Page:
NACCED Recognizes Outstanding Counties with Awards of Excellence in 2017
The National Association for County Community and Economic Development (NACCED) honored several members for outstanding work in the field of affordable housing and community and economic development during its 42nd Annual Educational Conference and Training in Portland, OR. Each year, NACCED recognizes the many achievements of America's counties through the Annual Awards of Excellence program.
During the annual Business Meeting and Awards Luncheon, member counties were recognized for their notable initiatives in seven categories:
Allegheny County Economic Development: Dave Wright Apartments
The Dave Wright Apartments, built through a partnership between the ACTION-Housing and the Autism Housing Development Corporation of Pittsburgh (AHDCP), is Pennsylvania’s first community comprised of quality housing for adults with autism integrated together with typical families, and to link both to employment opportunities and supportive services. The project was funded through tax credits from the Pennsylvania Housing Finance Agency and with development funds from Allegheny County Economic Development.
Housing Authority of Los Angeles County: The Growing Experience in Environmental Resource
The Growing Experience (TGE) is a seven-acre facility located in North Long Beach, California, within the Carmelitos public housing development, operated by the Housing Authority of the County of Los Angeles. TGE is a resource serving the residents of Carmelitos as well as the greater Los Angeles-Long Beach community. Programs and activities showcase environmental sustainability, such as the aquaponics system which produces three to four times more fresh produce than traditional growing methods with a smaller footprint. Additionally, the facility strives for water and resource conservation, and the research and implementation of new technologies to increase productivity.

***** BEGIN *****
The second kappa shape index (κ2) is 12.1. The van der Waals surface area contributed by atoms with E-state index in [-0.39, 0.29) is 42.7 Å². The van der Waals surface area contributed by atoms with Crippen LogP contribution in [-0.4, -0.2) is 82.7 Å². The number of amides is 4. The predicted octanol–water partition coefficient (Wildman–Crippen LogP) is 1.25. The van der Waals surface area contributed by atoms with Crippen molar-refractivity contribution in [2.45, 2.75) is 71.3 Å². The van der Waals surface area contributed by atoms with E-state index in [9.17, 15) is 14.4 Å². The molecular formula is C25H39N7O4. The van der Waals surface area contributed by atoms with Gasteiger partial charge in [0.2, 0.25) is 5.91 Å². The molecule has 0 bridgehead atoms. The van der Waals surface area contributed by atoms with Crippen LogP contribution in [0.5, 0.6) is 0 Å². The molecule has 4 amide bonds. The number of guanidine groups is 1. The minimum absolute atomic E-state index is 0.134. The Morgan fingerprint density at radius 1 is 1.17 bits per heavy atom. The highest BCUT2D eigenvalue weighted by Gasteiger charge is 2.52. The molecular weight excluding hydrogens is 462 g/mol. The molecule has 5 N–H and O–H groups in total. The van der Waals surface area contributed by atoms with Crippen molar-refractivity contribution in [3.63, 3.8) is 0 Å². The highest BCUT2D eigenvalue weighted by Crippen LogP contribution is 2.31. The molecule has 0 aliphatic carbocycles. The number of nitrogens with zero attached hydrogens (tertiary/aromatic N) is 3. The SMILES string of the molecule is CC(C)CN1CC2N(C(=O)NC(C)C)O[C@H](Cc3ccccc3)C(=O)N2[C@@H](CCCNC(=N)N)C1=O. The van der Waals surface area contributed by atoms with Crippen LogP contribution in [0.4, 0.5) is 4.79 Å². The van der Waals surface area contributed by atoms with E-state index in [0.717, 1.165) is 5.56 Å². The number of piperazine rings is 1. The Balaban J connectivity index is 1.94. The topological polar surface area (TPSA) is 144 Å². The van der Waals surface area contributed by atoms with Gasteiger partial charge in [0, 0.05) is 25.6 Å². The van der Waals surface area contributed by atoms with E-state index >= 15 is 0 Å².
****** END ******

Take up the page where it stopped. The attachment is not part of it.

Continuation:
Salt Lake County Housing & Community Development: Columbus Secure Shredding Facility Upgrade: Creating Jobs for Individuals with Developmental Disabilities
The Columbus Community Center has been creating meaningful employment opportunities for individuals with disabilities for over 5 decades. The Columbus main campus has a secure document shredding business that employs 50 individuals with severe disabilities, helping these individuals overcome the obstacles they face to become employed. Salt Lake County Housing & Community Development helped make capital upgrades to their facility including a new air filtration system. These improvements help create a healthy and safe environment for employees and accommodate the expansion of the business, providing more jobs for individuals with severe disabilities.
HOME Investment Partnerships Program
County of Essex Division of Housing and Community Development: Essex County HOME Program - Downtown Partners Mixed Income